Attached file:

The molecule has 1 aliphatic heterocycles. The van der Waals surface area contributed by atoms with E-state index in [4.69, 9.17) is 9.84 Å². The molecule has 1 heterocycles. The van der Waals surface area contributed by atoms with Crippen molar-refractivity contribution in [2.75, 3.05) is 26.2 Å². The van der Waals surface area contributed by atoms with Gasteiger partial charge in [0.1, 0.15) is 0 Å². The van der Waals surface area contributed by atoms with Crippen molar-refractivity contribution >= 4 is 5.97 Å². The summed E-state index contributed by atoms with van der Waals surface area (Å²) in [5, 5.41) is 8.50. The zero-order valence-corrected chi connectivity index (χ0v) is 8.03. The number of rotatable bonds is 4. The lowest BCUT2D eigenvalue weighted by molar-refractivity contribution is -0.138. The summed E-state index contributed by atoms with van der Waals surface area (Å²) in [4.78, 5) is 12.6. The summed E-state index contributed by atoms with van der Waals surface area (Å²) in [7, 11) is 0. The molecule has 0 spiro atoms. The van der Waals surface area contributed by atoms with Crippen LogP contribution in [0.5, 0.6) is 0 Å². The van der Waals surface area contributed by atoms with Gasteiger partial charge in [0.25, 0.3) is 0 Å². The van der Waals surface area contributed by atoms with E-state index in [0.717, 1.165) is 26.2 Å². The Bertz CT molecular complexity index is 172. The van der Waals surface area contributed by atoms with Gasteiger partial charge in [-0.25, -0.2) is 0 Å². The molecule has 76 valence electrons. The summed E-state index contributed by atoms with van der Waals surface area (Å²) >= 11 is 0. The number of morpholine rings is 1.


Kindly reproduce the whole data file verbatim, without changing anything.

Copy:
The molecule has 1 aliphatic heterocycles. The van der Waals surface area contributed by atoms with E-state index in [4.69, 9.17) is 9.84 Å². The molecule has 1 heterocycles. The van der Waals surface area contributed by atoms with Crippen molar-refractivity contribution in [2.75, 3.05) is 26.2 Å². The van der Waals surface area contributed by atoms with Gasteiger partial charge in [0.1, 0.15) is 0 Å². The van der Waals surface area contributed by atoms with Crippen molar-refractivity contribution >= 4 is 5.97 Å². The summed E-state index contributed by atoms with van der Waals surface area (Å²) in [5, 5.41) is 8.50. The zero-order valence-corrected chi connectivity index (χ0v) is 8.03. The number of rotatable bonds is 4. The lowest BCUT2D eigenvalue weighted by molar-refractivity contribution is -0.138. The summed E-state index contributed by atoms with van der Waals surface area (Å²) in [4.78, 5) is 12.6. The summed E-state index contributed by atoms with van der Waals surface area (Å²) in [7, 11) is 0. The molecule has 0 spiro atoms. The van der Waals surface area contributed by atoms with Crippen LogP contribution in [0.5, 0.6) is 0 Å². The van der Waals surface area contributed by atoms with Gasteiger partial charge in [0.25, 0.3) is 0 Å². The van der Waals surface area contributed by atoms with E-state index in [0.717, 1.165) is 26.2 Å². The Bertz CT molecular complexity index is 172. The van der Waals surface area contributed by atoms with Gasteiger partial charge in [-0.25, -0.2) is 0 Å². The molecule has 76 valence electrons. The summed E-state index contributed by atoms with van der Waals surface area (Å²) >= 11 is 0. The number of morpholine rings is 1.